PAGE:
Monday, January 25, 2010

And More Updates...

Hey all! I hope you had a great Christmas and New Year! I am now back from an overseas trip and I will quickly post a few recent updates:

NXTLog Robotic Arm Challenge

This challenge invites you to create:

* The bionic arm of tomorrow
* A robotic arm designed with many of degrees of freedom (See NXTLog link for more details on Degrees of Freedom))
* An industrial robotic arm
* A just for fun robotic arm

The robotic arm you create can be autonomous (with a progrom) or manually operated via remote control!

Competitiors have untill February 28, 2010 to submit their project, which also needs to be tagged with"roboticarm" to participate in the challenge!

I have submitted my Lunar Mineral Sorter - Static.

--> NXTLog Robotic Arm Challenge Page

The Unofficial LEGO MINDSTORMS NXT Book Repository

This book repository manged by David J. Perdue has been updated with some of the latest NXT books

--> Unofficial LEGO MINDSTORMS NXT Book Repository

I hope to get back into NXTing soon!


Wednesday, December 2, 2009

New LEGO Education MINDSTORMS Gear for 2010

Hey all, here is a quick update about some exciting new NXT and Power Functions gear coming in 2010 via LEGO Education:

* NXT 2.0 Color sensor to be released!
* NXT DC Power pack and charger!!

Full details at:

Wednesday, November 25, 2009

NXT-G 2.0 Alternatives – Remote Control

Many NXT users would enjoy the ability to control their creations remotely via a PC. The new NXT-G 2.0 software tries to cater for this segment of people by introducing a new in-program Remote Control (as discussed here). However, only people who own a NXT 2.0 Retail kit have access to this function – what about NXT 1.0 users? Lets have a look at a few alternatives found within BricxCC – a free LEGO MINDSTORMS programming suite created by John Hansen;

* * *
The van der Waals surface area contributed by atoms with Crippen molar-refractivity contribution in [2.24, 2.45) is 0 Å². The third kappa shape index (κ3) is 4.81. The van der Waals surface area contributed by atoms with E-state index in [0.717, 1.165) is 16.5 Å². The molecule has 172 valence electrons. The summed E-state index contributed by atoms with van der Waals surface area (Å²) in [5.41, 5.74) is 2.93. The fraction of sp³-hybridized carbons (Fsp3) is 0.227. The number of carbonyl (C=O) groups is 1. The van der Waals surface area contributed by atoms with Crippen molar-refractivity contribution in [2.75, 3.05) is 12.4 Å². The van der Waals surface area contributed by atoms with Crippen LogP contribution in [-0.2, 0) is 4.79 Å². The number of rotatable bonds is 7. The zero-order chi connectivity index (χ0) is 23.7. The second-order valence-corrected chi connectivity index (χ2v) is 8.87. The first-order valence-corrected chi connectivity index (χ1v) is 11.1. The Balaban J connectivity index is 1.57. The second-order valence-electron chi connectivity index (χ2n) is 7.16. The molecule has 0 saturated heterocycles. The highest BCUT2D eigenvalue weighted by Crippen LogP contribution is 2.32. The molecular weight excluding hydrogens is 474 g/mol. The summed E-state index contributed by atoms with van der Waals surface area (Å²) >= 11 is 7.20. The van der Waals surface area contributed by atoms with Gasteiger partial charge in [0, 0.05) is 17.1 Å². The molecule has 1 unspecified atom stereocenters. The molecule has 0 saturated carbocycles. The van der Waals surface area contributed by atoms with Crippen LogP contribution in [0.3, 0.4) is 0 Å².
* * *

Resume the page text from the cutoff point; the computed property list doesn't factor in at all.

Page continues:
Brick Joystick (BricxCC Utility)

This program can be found within BricxCC - and NeXT Tools for Mac OS X - and allows users to control their robots using their PC’s mouse, keyboard, or even a joystick! The arrow buttons at the top control the direction that the robot will travel. Holding a left-click, or performing a single right click on one of these buttons will move your robot in that direction. You can also use the numeric pad found on the right side of your keyboard (with Numlock on) to control your robot; with all the program’s arrow buttons relative to the number ‘5’ keyboard button (the “Stop” function in this case). Ignore the ‘T1’ and ‘T2’ buttons at the moment – they only work on the RCX.

The box below the direction controls allows you to specify the type of steering, or ‘Drive Mode’, of your robot. The “Left-Right” function uses your robot’s left and right motors to move and steer, whilst the “Drive-Steer” function uses one motor on your robot to move forward and backward, and a second motor to steer the robot left and right. Select which steering design you have used in your robot to use the remote correctly.